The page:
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Understanding and Dealing with Gaming Problems: A Q&A with a Therapist

The word "addiction" has lost some of its clinical meaning in popular culture. Many people claim they're addicted to coffee or golf. What do you think are common misconceptions that people usually have about the causes and nature of clinical addiction or behavioral dependencies in general? Or put another way - If there's one thing that people need to know about clinical addiction, what do you think it should be?

There's tremendous confusion about the issue of "online gaming addiction." The media seem focused on "pro-gaming" and "anti-gaming" voices which have become increasingly hostile and polarized. It's natural to want to simplify, label, and categorize human behavior, but when we do that we risk missing the important nuances of what's really happening in specific cases. Where there are problems there are likely a variety of causes, and myriad possible solutions. It's complicated.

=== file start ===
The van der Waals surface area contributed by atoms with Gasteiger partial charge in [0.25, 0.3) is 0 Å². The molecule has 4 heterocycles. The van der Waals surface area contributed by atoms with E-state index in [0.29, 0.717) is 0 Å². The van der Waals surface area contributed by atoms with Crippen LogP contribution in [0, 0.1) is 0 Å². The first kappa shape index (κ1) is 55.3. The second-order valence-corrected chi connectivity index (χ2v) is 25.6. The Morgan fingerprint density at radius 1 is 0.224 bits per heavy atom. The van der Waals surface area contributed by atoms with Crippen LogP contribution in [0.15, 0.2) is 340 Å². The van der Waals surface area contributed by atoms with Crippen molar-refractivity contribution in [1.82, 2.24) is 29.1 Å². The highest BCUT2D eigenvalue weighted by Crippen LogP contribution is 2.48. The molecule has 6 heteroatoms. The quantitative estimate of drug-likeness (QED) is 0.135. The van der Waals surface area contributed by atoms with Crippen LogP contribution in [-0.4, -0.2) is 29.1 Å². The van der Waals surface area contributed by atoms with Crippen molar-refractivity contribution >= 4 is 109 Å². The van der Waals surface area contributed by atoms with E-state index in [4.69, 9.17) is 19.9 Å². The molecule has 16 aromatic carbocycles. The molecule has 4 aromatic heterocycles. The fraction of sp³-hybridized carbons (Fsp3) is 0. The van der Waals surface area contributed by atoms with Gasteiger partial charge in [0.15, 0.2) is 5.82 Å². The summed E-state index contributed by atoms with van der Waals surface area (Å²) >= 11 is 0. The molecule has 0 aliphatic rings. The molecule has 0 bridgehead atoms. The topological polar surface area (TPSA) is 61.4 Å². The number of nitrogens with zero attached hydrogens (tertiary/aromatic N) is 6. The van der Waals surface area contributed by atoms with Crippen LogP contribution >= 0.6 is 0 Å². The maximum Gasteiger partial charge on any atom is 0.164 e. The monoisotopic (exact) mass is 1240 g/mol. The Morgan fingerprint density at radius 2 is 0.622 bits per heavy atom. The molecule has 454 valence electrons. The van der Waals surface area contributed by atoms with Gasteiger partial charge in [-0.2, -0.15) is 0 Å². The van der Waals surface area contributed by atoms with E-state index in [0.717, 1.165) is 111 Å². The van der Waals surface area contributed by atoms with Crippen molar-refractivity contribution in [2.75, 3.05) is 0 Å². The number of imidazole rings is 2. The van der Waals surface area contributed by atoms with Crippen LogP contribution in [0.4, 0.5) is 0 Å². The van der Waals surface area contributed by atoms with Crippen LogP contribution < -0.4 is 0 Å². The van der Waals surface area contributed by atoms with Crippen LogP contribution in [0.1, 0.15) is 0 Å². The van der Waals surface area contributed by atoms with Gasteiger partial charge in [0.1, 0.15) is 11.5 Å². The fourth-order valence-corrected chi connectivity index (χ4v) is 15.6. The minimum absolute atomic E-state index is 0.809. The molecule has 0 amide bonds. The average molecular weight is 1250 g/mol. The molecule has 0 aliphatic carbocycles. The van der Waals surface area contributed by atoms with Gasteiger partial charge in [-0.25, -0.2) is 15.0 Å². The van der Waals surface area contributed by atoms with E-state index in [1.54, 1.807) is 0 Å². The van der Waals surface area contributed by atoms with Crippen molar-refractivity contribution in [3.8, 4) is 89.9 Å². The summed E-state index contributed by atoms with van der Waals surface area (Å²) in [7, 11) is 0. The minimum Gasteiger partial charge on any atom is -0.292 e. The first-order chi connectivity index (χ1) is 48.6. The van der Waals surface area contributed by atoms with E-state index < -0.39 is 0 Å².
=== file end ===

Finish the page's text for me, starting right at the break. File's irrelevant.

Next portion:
If there's one thing I'd like to communicate to people about the topic of "addiction", I'd have to say "it's about functioning." When clinical therapists are assessing whether or not someone is experiencing a problematic compulsive behavior they generally start by looking at how well the individual is functioning in life across a variety of domains. In order to live effectively in the world we need to maintain our physical health (nutrition, hygiene, exercise), establish and maintain a home environment (okay, how clean it has to be is somewhat flexible), and if we're adults, support ourselves economically and pay our bills on time. As young people we are expected to prepare to support ourselves eventually by becoming educated. If we're engaged in any behaviors that prevent us from functioning in those areas, it's clear that there is a problem to be further assessed.

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Posted on December 2, 2006 | Comments (25) | TrackBack (0)

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